After defeating Shocker, Spider-Man follows the thug's tip and heads for the airfield, where the contact is heading towards. Along the way, Spider-Man is forced to disable a bomb threat, take out a machine-gun nest, and stop a runaway airplane from crashing. As the contact escapes via helicopter, Spider-Man is able to plant another tracer on it and track it to a trainyard owned by Hammerhead. Fighting through the mob-employed night staff and Sandman, Spider-Man races to catch a fleeing train and meets with the contact, who is revealed as The Beetle. The masked villain escapes with his briefcase, but he unknowingly leaves Spider-Man a clue: an invitation to the Science and Industry Ball.

Elsewhere, Electro explains his plan to the other villains. He and his partners have stolen the parts to the Bio-Nexus Device, which can amplify one's bio-energy to power a city block, and Electro plans to use it to increase his own powers. The device is currently incomplete, and only its creator Dr. Watts knows how to finish it. Hammerhead and his goons are sent to the Science and Industry Ball to take Dr. Watts hostage.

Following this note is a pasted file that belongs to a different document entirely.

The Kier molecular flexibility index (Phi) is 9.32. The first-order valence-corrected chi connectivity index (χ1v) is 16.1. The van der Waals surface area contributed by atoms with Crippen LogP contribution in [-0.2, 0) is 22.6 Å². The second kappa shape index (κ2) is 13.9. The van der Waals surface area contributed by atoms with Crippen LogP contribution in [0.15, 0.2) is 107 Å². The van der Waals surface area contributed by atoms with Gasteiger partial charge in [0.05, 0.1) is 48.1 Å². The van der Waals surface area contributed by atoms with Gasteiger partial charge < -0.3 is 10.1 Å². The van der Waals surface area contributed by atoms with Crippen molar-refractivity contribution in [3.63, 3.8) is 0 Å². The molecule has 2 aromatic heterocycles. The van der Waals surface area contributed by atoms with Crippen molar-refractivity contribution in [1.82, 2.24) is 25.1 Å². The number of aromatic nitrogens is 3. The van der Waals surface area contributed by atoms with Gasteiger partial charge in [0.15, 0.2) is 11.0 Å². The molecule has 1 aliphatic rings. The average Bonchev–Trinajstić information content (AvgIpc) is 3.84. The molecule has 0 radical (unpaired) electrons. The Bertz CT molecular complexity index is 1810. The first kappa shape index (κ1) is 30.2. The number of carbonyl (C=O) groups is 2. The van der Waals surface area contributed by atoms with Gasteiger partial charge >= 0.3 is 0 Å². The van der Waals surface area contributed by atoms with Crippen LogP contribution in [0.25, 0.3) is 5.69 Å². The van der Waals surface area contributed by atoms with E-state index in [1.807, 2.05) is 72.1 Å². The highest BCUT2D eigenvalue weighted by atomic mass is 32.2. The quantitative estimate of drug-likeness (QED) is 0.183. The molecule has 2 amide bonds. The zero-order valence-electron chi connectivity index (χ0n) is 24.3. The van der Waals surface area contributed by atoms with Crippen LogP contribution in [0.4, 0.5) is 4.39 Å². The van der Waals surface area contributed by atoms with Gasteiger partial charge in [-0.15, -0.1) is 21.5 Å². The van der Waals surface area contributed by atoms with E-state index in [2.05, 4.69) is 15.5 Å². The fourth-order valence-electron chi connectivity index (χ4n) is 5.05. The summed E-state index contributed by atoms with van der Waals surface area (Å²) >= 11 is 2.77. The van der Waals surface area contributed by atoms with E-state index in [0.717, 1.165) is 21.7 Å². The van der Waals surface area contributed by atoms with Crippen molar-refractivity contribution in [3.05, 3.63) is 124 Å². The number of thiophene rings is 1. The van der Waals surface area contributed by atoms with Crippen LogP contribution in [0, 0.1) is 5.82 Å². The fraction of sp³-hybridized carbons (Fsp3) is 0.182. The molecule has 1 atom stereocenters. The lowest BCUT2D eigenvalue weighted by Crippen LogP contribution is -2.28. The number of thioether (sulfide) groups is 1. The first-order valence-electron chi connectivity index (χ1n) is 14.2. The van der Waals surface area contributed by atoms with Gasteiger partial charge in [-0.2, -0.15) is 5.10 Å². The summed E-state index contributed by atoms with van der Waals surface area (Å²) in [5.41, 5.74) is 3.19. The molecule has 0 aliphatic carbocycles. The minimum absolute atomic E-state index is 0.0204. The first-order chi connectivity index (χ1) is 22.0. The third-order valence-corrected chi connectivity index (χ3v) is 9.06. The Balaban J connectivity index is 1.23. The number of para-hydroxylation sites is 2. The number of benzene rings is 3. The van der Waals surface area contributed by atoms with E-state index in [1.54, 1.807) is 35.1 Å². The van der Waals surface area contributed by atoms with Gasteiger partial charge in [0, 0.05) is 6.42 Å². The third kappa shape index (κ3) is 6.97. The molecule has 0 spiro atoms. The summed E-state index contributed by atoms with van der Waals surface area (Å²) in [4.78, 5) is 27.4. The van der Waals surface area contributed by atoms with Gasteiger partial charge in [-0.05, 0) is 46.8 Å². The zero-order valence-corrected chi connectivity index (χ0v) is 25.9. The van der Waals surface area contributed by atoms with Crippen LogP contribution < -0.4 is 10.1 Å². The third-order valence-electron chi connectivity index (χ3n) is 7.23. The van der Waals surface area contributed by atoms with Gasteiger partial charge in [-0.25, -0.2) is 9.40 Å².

Though Spider-Man arrives at the Ball and manages to defeat Hammerhead, Sandman secretly escapes with the good doctor. Spider-Man decides to call Dr. Curt Connors at BioTech for some answers, but hears the sounds of a battle on the line. Spider-Man immediately infiltrates BioTech and reaches Dr. Connors's lab, where his alter-ego The Lizard is on an uncontrolled rampage. After being changed back to normal, Connors explains Electro's goal to become a god with the Bio-Nexus Device. He instructs Spider-Man to go and check out Dr. Watts' lab. Following a rooftop chase, Spider-Man eventually arrives at the lab and learns of the device's main power source, only to be caught in another battle with Sandman. After defeating Sandman by flushing him down the sewer grate with water, Spider-Man subsequently sees a newspaper article about the power source - a sapphire named Zeus's Tear - being on display at the museum. Electro is also informed of the jewel when one of his thugs brings him the same news article.